When the General Data Protection Regulation1)Regulation (EU) 2016/679 on the Protection of Natural Persons with Regard to the Processing of Personal Data and on the Free Movement of Such Data, … Continue reading came into force throughout the European Union nearly three years ago, one of its most eye-catching features was its extraterritorial jurisdiction provisions. These extend the reach of the GDPR to businesses located outside the European Union who offer goods or services to EU residents or who monitor the behavior of EU residents2)Art. 3(2)(a) and (b) GDPR..

Under the threat of becoming liable for a breach of the GDPR and potential fines of up to €20m or four percent of global turnover (whichever the higher), many businesses based in the United States and other locations outside the European Union have simply taken a stance of refusing to deal with EU residents, including taking measures such as geo-blocking websites to EU-based visitors. Other businesses, in the United States and elsewhere, have found themselves contemplating whether they might be subject to the GDPR and how to react merely because they have made a new EU-based business connection, acquired the contact details of a potential customer in the European Union, or even become aware that an employee at a customer organization had moved to the European Union.

A court in the United Kingdom has now considered the limits of extraterritorial jurisdiction of the GDPR, which may provide some reassurance to overseas businesses that limited contact with EU residents via a website may not necessarily lead to them being subject to the GDPR.

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On 4 July 2019, the French Data Protection (CNIL) published its Guidelines on Cookies and Other Tracking Technologies (the Guidelines, available in French here). The Guidelines further detailed the nature of the interplay between the General Data Protection Regulation (GDPR) which reinforced expectations towards obtaining consent to data processing operations when such consent is required), and the ePrivacy Directive which more specifically addresses the privacy requirements on cookies and other tracking technologies. Indeed, while the ePrivacy Directive was expected to be updated through an ePrivacy Regulation (latest draft proposal available here), on or before GDPR entered into force, it remains under discussion at the European level to this day, and subject to intense lobbying by all stakeholders.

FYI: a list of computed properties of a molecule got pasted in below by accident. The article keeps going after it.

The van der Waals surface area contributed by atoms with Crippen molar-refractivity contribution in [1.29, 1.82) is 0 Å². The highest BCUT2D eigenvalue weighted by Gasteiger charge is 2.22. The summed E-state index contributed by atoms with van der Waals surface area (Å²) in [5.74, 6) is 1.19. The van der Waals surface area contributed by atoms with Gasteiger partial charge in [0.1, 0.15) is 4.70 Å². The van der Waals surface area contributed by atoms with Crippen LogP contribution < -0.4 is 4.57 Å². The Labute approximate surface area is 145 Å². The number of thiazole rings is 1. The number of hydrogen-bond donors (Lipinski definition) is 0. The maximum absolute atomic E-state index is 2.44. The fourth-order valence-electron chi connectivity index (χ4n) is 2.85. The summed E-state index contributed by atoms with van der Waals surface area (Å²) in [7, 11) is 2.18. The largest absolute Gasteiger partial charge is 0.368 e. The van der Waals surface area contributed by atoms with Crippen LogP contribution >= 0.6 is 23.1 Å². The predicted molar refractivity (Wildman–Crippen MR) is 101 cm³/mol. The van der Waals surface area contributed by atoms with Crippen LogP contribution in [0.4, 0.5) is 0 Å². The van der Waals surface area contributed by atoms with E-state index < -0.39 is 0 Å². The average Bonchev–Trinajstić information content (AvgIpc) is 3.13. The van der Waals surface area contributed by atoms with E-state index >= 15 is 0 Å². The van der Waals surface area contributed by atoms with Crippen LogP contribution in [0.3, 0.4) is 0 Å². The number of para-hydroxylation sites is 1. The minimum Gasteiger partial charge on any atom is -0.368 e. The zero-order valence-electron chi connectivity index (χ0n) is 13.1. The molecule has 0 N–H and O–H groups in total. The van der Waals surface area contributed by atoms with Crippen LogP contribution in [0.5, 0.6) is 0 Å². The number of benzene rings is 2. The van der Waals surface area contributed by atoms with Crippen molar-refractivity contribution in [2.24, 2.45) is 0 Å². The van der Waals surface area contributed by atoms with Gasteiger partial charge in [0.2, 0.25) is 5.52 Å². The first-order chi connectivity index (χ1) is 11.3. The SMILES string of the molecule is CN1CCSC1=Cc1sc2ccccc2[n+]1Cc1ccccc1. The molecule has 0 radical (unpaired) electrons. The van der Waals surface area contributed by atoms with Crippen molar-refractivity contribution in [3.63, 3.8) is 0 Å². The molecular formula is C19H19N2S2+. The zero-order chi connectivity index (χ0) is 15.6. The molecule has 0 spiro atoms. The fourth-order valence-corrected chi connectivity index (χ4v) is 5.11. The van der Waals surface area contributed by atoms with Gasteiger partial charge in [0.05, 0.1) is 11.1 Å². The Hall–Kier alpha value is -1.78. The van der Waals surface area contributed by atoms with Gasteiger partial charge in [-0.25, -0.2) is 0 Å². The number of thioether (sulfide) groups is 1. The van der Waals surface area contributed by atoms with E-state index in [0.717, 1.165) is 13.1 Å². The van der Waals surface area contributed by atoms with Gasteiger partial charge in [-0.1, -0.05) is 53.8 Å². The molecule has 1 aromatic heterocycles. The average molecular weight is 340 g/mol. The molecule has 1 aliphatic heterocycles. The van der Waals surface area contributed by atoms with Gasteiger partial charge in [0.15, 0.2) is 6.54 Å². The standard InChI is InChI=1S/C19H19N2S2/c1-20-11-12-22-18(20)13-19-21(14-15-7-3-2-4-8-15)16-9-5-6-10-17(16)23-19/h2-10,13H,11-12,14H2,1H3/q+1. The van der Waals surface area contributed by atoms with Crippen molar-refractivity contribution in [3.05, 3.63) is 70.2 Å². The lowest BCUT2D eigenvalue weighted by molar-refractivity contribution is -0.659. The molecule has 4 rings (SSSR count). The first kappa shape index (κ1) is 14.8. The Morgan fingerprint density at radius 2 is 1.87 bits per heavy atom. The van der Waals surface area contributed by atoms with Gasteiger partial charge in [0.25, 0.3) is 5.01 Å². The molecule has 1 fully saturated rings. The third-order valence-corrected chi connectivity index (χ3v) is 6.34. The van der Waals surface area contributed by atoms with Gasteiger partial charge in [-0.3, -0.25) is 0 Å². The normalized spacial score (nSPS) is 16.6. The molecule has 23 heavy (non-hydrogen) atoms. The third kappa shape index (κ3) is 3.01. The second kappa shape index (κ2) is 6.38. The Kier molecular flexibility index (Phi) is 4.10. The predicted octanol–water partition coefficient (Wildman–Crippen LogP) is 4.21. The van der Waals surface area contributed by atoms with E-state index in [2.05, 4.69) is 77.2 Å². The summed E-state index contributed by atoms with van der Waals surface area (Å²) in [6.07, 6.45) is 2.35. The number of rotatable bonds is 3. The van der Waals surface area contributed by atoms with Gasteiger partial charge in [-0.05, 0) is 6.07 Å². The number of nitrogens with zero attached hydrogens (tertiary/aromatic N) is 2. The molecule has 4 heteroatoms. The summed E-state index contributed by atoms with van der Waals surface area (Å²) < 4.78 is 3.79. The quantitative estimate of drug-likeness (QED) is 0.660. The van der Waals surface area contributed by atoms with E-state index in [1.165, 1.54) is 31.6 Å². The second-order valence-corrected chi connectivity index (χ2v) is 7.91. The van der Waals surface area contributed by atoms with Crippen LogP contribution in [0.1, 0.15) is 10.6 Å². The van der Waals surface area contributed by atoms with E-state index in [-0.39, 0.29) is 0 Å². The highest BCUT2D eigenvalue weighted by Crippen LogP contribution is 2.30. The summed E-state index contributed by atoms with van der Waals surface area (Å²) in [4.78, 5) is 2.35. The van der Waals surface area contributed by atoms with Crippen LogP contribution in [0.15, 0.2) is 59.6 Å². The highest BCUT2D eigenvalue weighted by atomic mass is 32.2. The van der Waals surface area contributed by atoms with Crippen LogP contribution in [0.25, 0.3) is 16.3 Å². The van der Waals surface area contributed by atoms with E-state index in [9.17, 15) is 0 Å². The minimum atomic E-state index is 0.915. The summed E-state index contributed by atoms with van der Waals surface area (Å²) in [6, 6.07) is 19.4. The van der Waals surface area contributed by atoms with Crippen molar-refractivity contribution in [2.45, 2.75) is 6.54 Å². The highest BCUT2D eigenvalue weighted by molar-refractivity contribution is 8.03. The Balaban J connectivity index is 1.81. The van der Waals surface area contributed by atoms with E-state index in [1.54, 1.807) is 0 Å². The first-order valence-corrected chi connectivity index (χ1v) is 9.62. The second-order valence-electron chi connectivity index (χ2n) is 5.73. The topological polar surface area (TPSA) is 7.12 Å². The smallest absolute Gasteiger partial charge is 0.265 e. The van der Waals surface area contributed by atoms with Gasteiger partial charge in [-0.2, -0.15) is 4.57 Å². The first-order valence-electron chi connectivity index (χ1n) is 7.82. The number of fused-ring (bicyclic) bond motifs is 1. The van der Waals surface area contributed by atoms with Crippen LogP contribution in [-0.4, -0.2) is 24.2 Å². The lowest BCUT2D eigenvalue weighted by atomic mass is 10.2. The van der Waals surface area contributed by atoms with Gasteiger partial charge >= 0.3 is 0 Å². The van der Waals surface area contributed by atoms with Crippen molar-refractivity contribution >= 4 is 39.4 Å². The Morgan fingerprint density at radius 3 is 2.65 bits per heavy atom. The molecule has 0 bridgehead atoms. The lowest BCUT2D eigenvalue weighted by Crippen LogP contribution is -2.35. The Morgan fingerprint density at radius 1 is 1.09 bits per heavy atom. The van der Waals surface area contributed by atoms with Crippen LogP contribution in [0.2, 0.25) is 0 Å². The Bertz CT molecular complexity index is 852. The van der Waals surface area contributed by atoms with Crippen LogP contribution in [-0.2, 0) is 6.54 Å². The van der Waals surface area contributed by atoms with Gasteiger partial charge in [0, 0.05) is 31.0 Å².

Further to the publication of the Guidelines, several French professional associations in the online marketing, distance selling and online media activities initiated legal action against the CNIL, before the French Administrative Supreme Court (the Conseil d’État), on the grounds that the CNIL acted above and beyond its authority in adopting the Guidelines, notably by (i) generally prohibiting “cookie walls”, (ii) recognizing a right of data subjects to refuse cookies, (iii) requiring the identification of the data controller for the cookies, (iv) mandating an exhaustive and up-to-date information of the data subjects on the cookies, regardless of their involvement in data processing operations, (v) requiring that the users’ agreement must be expressed by a separate action for each of the distinct purposes brought to their knowledge with a view to the storage of information or access to information already stored in their terminal equipment, and (vi) imposing maximum data retention periods for cookies.

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The European Union Court of Justice confirmed the intellectual property rights owned by the French company “Forge de Laguiole”, but solely in areas in which it pursued an actual business activity.

A decision (Judgement dated 5 April 2017 of the Second Chamber of the EU Court of Justice, No C-598/14Szajner”) dated 5 April 2017 of the European Union Court of Justice (“EUCJ”) put an end to the longstanding series of court decisions about the Laguiole trademark before the European Union jurisdictions (“EU Jurisdictions”), on which relied the right for French company “Forge de Laguiole” to keep using its business name. This decision also gave the EUCJ the opportunity to clarify the application of national case law by the EU Jurisdictions within the framework of proceedings based on Article 8 (4) of Council Regulation (EC) No 207/2009 dated 26 February 2009 on the Community trade mark (the “Regulation”).

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Of the difficulty to frame photograph as a protected work and its consequences on social network.

On December 18, 2012, further to its acquisition by Facebook, Instagram unveiled its new terms of use, to be enforced on January 16, 2013. At the case of the redrafting of the contract tying the social network to it, users stood much-discussed undertaking which allowed the company to monetize its users’ photographs, notably for commercial and advertising purposes. Facing a major uproar from internet users Instagram elected to withdraw this provision and apologized fondly. However, such withdrawal only targeted the cancellation of clear terms of what the terms of use provided from the very beginning: the grant by the users to Instagram of the right to use the photographs uploaded on its platform.

Two days later, the courts of Paris rendered a judgment (TGI Paris, 3ème chambre, 4ème section, Jugement du 20 décembre 2012 – Philippe G, Alexandra J c./ Paul M. (in French)) which may jeopardize the grievances of the social network users. Indeed, the judges refused to recognize that the airplane photographs take by individuals bore sufficient originality to allow any protection under French intellectual property law.

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